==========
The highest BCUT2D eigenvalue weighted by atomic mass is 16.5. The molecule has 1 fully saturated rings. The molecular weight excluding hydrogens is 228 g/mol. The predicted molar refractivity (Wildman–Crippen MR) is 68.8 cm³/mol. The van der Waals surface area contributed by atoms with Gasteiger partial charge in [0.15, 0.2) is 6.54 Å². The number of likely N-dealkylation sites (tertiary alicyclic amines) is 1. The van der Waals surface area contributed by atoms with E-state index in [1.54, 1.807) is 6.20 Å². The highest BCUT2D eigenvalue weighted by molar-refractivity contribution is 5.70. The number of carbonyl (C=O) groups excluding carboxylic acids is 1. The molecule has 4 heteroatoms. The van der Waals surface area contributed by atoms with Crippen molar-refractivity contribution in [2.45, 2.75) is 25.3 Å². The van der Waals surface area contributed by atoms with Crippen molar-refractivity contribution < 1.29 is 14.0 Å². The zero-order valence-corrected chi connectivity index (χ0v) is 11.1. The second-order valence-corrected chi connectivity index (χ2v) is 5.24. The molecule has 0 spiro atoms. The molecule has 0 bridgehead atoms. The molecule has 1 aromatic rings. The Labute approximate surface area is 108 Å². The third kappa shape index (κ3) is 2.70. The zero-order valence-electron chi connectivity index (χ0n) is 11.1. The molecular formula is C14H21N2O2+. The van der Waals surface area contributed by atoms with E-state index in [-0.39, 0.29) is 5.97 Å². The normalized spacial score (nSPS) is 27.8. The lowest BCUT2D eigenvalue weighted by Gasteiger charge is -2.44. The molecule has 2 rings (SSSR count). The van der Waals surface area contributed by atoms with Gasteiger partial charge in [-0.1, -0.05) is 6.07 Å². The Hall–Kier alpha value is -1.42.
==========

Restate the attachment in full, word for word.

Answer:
The highest BCUT2D eigenvalue weighted by atomic mass is 16.5. The molecule has 1 fully saturated rings. The molecular weight excluding hydrogens is 228 g/mol. The predicted molar refractivity (Wildman–Crippen MR) is 68.8 cm³/mol. The van der Waals surface area contributed by atoms with Gasteiger partial charge in [0.15, 0.2) is 6.54 Å². The number of likely N-dealkylation sites (tertiary alicyclic amines) is 1. The van der Waals surface area contributed by atoms with E-state index in [1.54, 1.807) is 6.20 Å². The highest BCUT2D eigenvalue weighted by molar-refractivity contribution is 5.70. The number of carbonyl (C=O) groups excluding carboxylic acids is 1. The molecule has 4 heteroatoms. The van der Waals surface area contributed by atoms with Crippen molar-refractivity contribution in [2.45, 2.75) is 25.3 Å². The van der Waals surface area contributed by atoms with Crippen molar-refractivity contribution < 1.29 is 14.0 Å². The zero-order valence-corrected chi connectivity index (χ0v) is 11.1. The second-order valence-corrected chi connectivity index (χ2v) is 5.24. The molecule has 0 spiro atoms. The molecule has 0 bridgehead atoms. The molecule has 1 aromatic rings. The Labute approximate surface area is 108 Å². The third kappa shape index (κ3) is 2.70. The zero-order valence-electron chi connectivity index (χ0n) is 11.1. The molecular formula is C14H21N2O2+. The van der Waals surface area contributed by atoms with E-state index in [-0.39, 0.29) is 5.97 Å². The normalized spacial score (nSPS) is 27.8. The lowest BCUT2D eigenvalue weighted by Gasteiger charge is -2.44. The molecule has 2 rings (SSSR count). The van der Waals surface area contributed by atoms with Gasteiger partial charge in [-0.1, -0.05) is 6.07 Å². The Hall–Kier alpha value is -1.42.